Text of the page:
Reviewed: February 27, 2004
Reviewed by: Travis Young
When it comes to arcade racing games nobody does it better than Sega, especially when you want to play those games against other real-life drivers. While smaller arcades were only able to support two or four player setups the larger establishments like Game Works or Dave and Busters were able to host massive networked racing with up to 16 or more drivers. Segaís racing games have always been good but the multiplayer aspect is what made them great.
Enter Sega GT Online, the long-awaited follow-up to Sega GT 2002 that offers online Xbox Live support to an already impressive game. WOW Entertainment has taken the core 2002 game and added more than 45 new cars bringing the list up to an impressive 165+ vehicles of all types and age. Then they have added new tracks, weather effects, and scripted events plus the ability to import your data from the 2002 game.
Sega GT Online gets dangerously close to the PS2ís Gran Turismo as far as complexity and but falls drastically short of the recently released Project Gotham 2 for pure online racing enjoyment. Even so, this is one comprehensive racing package and when you factor in the ridiculously low $20 price tag this becomes a must-have game for every Xbox racing fan.
Before we dive into the online component Iíll briefly gloss over the original content that is back for another spin. From the main menu you have several game modes to keep you busy for countless racing hours. Sega GT 2002 is the career mode of this title. You basically start with a $14 thousand dollars. This basically gives you access to two or three crappy cars and you must slowly make your way through the ranks of official and event racing earning money, new cars, and qualifying for new license upgrades.
Chronicle Mode is a series of races that you can enter with a variety of historic automobiles. You start off in the 70ís with authentic cars of the era then as you win you slowly advance through the years gaining access to new cars appropriate for each era of racing.
Quick Battle and Time Attack are basically single event races and races for best lap time against your own ghost car. These are nice diversions when you donít feel like playing for the long haul. Gathering Mode is a collection of mini-games like Time Survival and Technical Test where you can earn money to use for parts and new cars in the Sega GT 2002 mode.
Of course multiplayer is what this game is all about and Sega GT Online delivers a phenomenal multiplayer racing experience with a system link, but things go downhill quickly when you go online. Xbox Live is fully supported for Optimatch, Quick Match, and Battle for 12 race modes. With a few button clicks you can join an existing race or setup your own event and wait for people to enter your race. You can trade cars and car parts with other players online in Free Battle, and there are even Sega-sponsored competitions where the top racers win new downloadable cars or custom parts for their private library.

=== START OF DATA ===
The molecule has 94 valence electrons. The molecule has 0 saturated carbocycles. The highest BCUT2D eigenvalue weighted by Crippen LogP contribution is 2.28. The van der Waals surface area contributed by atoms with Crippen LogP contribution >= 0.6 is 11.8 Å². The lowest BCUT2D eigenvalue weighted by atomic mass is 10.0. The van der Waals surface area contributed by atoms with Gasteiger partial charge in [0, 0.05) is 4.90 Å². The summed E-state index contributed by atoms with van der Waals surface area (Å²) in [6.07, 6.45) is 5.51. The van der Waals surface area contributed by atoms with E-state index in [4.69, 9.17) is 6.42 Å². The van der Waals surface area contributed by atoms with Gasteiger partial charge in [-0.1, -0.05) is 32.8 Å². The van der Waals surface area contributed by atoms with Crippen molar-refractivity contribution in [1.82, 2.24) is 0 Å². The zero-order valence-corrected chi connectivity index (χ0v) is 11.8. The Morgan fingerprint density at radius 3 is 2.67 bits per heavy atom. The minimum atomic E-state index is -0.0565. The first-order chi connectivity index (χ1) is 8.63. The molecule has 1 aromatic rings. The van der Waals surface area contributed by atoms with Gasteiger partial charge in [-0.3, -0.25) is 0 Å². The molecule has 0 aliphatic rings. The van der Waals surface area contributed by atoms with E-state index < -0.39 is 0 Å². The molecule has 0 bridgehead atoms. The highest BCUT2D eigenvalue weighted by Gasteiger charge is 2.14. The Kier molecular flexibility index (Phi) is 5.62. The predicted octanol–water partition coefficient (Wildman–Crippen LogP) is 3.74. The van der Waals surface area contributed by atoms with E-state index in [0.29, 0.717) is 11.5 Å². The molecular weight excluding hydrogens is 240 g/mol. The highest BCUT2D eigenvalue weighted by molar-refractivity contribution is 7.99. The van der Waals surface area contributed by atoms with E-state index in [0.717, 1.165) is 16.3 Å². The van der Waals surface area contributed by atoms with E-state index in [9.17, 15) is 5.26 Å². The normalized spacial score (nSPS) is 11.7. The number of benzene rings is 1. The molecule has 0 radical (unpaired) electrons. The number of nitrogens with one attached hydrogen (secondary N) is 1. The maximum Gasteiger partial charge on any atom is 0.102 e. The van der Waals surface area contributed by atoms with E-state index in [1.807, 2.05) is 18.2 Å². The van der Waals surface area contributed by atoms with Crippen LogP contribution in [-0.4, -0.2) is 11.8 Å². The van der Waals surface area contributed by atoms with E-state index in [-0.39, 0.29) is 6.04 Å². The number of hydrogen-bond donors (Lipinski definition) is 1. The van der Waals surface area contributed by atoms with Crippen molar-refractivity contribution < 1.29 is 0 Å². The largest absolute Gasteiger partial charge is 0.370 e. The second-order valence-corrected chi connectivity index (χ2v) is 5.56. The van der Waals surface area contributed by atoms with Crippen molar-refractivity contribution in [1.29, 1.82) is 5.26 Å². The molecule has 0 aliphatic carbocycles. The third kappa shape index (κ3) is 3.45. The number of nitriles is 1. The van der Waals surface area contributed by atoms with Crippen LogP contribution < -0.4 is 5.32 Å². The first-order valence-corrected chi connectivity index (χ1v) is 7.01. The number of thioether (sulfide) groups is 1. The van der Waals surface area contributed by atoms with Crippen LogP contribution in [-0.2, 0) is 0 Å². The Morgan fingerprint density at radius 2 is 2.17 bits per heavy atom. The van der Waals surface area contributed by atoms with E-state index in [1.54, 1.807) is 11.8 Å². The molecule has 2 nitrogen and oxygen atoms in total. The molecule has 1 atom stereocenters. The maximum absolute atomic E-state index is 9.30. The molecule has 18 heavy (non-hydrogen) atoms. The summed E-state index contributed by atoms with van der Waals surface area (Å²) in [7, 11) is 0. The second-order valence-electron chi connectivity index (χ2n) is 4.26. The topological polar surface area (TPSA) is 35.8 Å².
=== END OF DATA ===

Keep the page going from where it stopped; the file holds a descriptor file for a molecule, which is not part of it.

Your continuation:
Race modes include individual competition as well as team games where racers on the same team switch off on each lap, watching their teammates race while they wait for their turn. There is also a totally ingenious mode called Navigate Battle where two people are in the same car. One person drives and the other person navigates. The trick here is that the person who is driving the car has a fogged up windshield and must rely totally on voice cues and icons sent to him by his navigator. This is the very definition of ďteamworkĒ.
Control is amazing whether you are using a gamepad or a racing wheel. I hooked up my Mad Catz MC2 Racing Wheel and got some impressive results but they werenít that much better than the gamepad. Most of it was just a better ďfeelingĒ of driving using a wheel. If you already have a wheel then go for it but itís probably not worth buying one just for this game. The gamepad works great.
Physics are very realistic with all the cars handling differently based on their principle attributes plus any modifications you have made. Performing a weight reduction has immediate and visible results, as does increasing the horsepower or tweaking brakes or any of dozens of other possible modifications. While raw horsepower is essential for remaining competitive you are going to have to equip your car with suitable brakes, exhaust, tires, suspension, and countless other components to put that horsepower to the ultimate use.